The Haas Brothers create the kind of otherworldly, anthropomorphic sculptures which, despite being fiendishly freaky, seem blissfully unconnected to the harder, earthier problems we mortals all experience.
Fashioned from bronze, faux fur, porcelain, as well as highly technical resins and polyurethane, these beasts bring to mind early Jim Henson works, late psychedelia, as well as perhaps just a frisson of mid-century, pre-HIV free love.
The brothers didn’t live through these periods themselves. Twins Nikolai and Simon Haas were born in 1984, and so came of age at a time when the AIDS crisis was passing in the West; yet they still well understand the long-term threats of the HIV virus and its attendant stigma.
As they explain in this interview, even as boys, they understood the specter the disease cast a shadow over their lives. Now, as hugely successful adults, with works in the permanent collections of the RISD Museum in Providence, RI, the Cooper Hewitt, Smithsonian Design Museum in New York, NY, and the Metropolitan Museum of Art in New York, NY, the brothers have also come to understand that, with such good fortune, comes the obligation to share a little artistic benison with very worthy causes.
The Haas Brothers are among the artists contributing to Unquestioning Love, a high-profile sale featuring a truly incredible selection of contemporary art, at Christie’s next week to benefit the New York City AIDS Memorial.
Ahead of the sale, which takes place on 9 and 12 November, at Christie’s in New York, Nikolai Haas shares his thoughts on the cause, and the work they are offering for auction.
Tell us about the artwork you donated? The Beasts series is a set of work that represents freedom, self-expression, individuality and identity. Each beast is a portrait of the personality (rather than the appearance) of someone we love… sometimes it’s many people mixed together in one work. It’s the last of the series… we won’t make beasts any longer, so there’s a melancholic release in this work. A moving on and nostalgia tied to it, even though we completed it eight months ago; we started it pre-Covid. This period that we built this sculpture straddles a time before and a time after. I guess it’s this combination of the admiration of loved ones and the sense of moving on from something you love that felt appropriate for this auction, coupled with the fact that it was built in its own period of pandemic.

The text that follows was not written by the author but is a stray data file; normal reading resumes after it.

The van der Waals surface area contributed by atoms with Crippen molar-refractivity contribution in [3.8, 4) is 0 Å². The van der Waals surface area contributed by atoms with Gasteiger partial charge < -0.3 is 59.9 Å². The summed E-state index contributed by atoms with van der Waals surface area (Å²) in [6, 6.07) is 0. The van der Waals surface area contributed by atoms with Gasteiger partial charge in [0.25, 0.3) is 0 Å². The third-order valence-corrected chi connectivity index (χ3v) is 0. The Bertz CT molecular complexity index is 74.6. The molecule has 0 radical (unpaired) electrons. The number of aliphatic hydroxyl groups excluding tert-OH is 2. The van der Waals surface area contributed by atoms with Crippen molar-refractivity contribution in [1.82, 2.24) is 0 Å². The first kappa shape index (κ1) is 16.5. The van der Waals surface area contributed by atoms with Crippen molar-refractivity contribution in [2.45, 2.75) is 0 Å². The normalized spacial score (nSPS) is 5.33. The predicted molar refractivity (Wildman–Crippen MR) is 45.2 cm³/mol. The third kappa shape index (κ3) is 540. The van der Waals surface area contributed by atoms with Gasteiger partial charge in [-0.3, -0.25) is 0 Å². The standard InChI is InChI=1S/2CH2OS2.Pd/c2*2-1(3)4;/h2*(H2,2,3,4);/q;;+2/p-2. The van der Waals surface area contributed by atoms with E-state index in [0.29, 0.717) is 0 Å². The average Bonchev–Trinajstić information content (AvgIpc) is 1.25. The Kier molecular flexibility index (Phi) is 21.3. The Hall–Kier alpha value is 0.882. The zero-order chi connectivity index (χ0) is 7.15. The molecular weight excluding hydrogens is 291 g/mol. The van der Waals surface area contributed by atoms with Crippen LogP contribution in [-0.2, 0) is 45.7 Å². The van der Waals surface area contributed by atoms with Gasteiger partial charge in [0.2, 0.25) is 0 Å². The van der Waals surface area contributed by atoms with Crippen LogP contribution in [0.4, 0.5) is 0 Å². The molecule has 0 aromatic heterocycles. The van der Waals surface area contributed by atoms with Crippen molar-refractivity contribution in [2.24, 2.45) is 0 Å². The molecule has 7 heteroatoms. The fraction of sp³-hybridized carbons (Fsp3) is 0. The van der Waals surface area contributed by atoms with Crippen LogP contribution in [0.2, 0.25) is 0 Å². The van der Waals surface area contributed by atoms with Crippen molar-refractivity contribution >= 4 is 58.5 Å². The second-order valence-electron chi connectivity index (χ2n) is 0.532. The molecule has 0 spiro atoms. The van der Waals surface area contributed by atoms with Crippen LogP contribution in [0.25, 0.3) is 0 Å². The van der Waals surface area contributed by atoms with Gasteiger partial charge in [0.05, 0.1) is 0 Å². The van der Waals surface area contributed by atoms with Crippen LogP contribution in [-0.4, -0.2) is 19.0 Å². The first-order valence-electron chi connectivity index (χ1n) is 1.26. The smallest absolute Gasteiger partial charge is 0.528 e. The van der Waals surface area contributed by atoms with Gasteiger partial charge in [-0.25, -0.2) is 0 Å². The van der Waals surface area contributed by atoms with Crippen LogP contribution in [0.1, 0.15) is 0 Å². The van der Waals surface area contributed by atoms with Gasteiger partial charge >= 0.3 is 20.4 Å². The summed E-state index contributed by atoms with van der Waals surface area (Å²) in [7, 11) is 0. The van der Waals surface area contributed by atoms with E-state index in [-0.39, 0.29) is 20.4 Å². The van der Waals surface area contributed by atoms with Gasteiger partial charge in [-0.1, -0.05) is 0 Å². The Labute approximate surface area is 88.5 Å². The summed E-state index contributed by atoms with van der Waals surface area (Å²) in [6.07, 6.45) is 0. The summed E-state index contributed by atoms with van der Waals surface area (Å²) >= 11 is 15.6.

Do you have a personal experience or memory associated with the AIDS epidemic? Luckily no one I know personally has died from AIDS. I have friends that live with it today. I guess my greatest connection to it is through my twin brother Simon. Simon and I grew up in Texas and the social stigma attached to him being gay and its association with AIDS was real and palpable. There are so many reasons being gay in Texas in the 80s and 90s must have been so difficult for Simon, and I watched him go through it. AIDS gave some sort of strange justification in bigotry towards gay people in Texas during our childhood. The year after I left home a good high-school friend’s mother started a rumor that I was gay and that I had AIDS. It was strange and the negative power was real - and gay in the minds of a stubborn old Texan meant dirty and sick. We were born in 1984 so our experience is really through echoes. Death is awful, and it’s sad to see people witness death and respond with such lack of compassion. I guess my biggest memory is the strange and awful negative effect AIDS had socially, and it’s something we’re all still wrangling with today.
What motivates you to donate your art to a charitable endeavor such as this? Artists that sell in our realm are unbelievably privileged and lucky. Without frequent interaction with this type of endeavor we’d be fakes. It’s an artist's job to contribute positively to the world, and this gives us the opportunity to prove it.
Have you visited the AIDS memorial? If so, what effect did it have on you? I haven’t but I plan on it. It represents something I really care about.
The memorial features a plaza engraved with sections from Walt Whitman’s Song of Myself. Is there a poem, song or work of art that brings to mind the crisis for you? This performance by Klaus Nomi, dying of AIDS, singing about death.
Many artists died from AIDS. Is there one in particular whose passing you regret from an artistic standpoint - do you ever wonder how their work might have developed? Freddy Mercury and Keith Haring. Two major heroes of mine and absolutely I’m curious what they would have done. Their effect was positive. More time for them would have meant more movement towards good for all of us.